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Women & Bicycles


Businesswomen, activists, club riders, commuters, bloggers and adventurers all came together at the Women & Bicycles event in Oxford over the weekend to network, learn and gain inspiration.
The weekend kicked off with some lively panel discussions including 'Making space for women in cycling' and 'Going places by bike', incorporating discussions about social, educational, professional and emotional journeys by bike and through life.  There was a lot of discussion about overcoming challenges and also prejudices/resistance from others, often family members.
The afternoon session incorporated workshops to help women overcome barriers to cycling, including the physical (bike maintenance, saddle soreness) and mental (e.g. how to prepare for a long-distance cycle journey).  
I took part in a 'Fix a Flat' puncture workshop with the Broken Spoke Co-op, a not-for-profit do-it-yourself bicycle workshop in Oxford. When asked about my best puncture experience I replied "Cycling the entire North Coast 500 without getting a single puncture!” And the worst?  Pushing 5 miles home from work last week in the dark and rain after getting a puncture and not feeling confident enough to fix it myself. Well that's all changed now thanks to a brilliant masterclass from Ellie and Karen of Broken Spoke.
The keynote speaker on Saturday was the brilliantly hilarious and self-effacing Rickie Cotter, former 24 hour MTB champion and endurance cyclist. Hearing about her difficult upbringing in the care system and her rebellious teenage years makes her progression to one of the best female endurance riders in the UK even more impressive. If you could bottle her enthusiasm and drive, it would sell for millions.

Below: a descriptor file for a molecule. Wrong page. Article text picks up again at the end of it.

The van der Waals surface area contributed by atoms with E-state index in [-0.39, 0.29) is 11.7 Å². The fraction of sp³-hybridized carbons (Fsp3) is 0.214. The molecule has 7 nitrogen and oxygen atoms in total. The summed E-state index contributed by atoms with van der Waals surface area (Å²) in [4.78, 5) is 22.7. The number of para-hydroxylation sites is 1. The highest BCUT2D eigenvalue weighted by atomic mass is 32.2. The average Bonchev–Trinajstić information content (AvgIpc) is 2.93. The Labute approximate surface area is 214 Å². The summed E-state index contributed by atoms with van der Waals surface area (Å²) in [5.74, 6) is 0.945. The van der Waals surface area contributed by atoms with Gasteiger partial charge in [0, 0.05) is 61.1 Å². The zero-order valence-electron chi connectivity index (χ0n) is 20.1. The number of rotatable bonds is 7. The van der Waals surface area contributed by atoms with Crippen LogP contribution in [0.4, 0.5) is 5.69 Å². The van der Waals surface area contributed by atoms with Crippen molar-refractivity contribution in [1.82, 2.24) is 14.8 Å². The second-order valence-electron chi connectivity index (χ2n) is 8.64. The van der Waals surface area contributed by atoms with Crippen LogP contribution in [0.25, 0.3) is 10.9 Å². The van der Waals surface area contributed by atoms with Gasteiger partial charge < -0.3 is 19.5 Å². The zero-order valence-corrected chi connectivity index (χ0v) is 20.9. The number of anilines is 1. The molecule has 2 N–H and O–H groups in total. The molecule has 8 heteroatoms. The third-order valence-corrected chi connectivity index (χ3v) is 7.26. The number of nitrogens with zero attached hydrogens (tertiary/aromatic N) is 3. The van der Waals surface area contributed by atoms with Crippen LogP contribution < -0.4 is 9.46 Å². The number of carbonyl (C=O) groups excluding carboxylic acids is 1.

Sunday morning brought torrential rain and high winds, however, the bravest souls headed out on their bikes to take part in various rides ranging from a pootle around town to a serious training ride with the Cowley Road Condors. Everyone came in from the cold to enjoy a warming cuppa and brunch before the days' talks and films.
First up was a panel discussion on 'Cycling as a family' where the enormous and wide ranging benefits of cycling with children were discussed.  Frustrations were voiced by all that more parents do not cycle to school with their children, especially given the short distances this usually entails.  
Women bikes talk Women bikes talk BW

Quote of the festival goes to Josie Dew, an author and accomplished touring cyclist who, upon returning from a long cycling trip became pregnant and declared “I know what to do with my bottom bracket and my headset, but what on earth do I do with a baby!”  
This panel was followed by, for me, the highlight of the weekend: The Adventure Syndicate's film of their epic, record-breaking North Coast 500 ride. Grit, determination and teamwork with a good dose of hard-core thrown in; the definition of a women's cycling adventure. The film itself (edited by Anna Kubik) was truly awe-inspiring and should be released by the Scottish Tourist Board!  I have a feeling it will do well at the various adventure film festivals this year. 
After a final cuppa and cake we all headed back to our corners of the country feeling ready to take on the world. As Naomi Mahendran of The Cycling Store so succinctly put it - building confidence is key to getting more women on bikes - and this kind of event is a sure-fire way of doing just that.
A massive thank you to the organisers of Women & Bicycles (Broken Spoke Co-op, Adventure Syndicate and all others) and to the catering staff who kept us all fed and watered with delicious cakes and veggie fare all weekend.

Women and bicycles festival board

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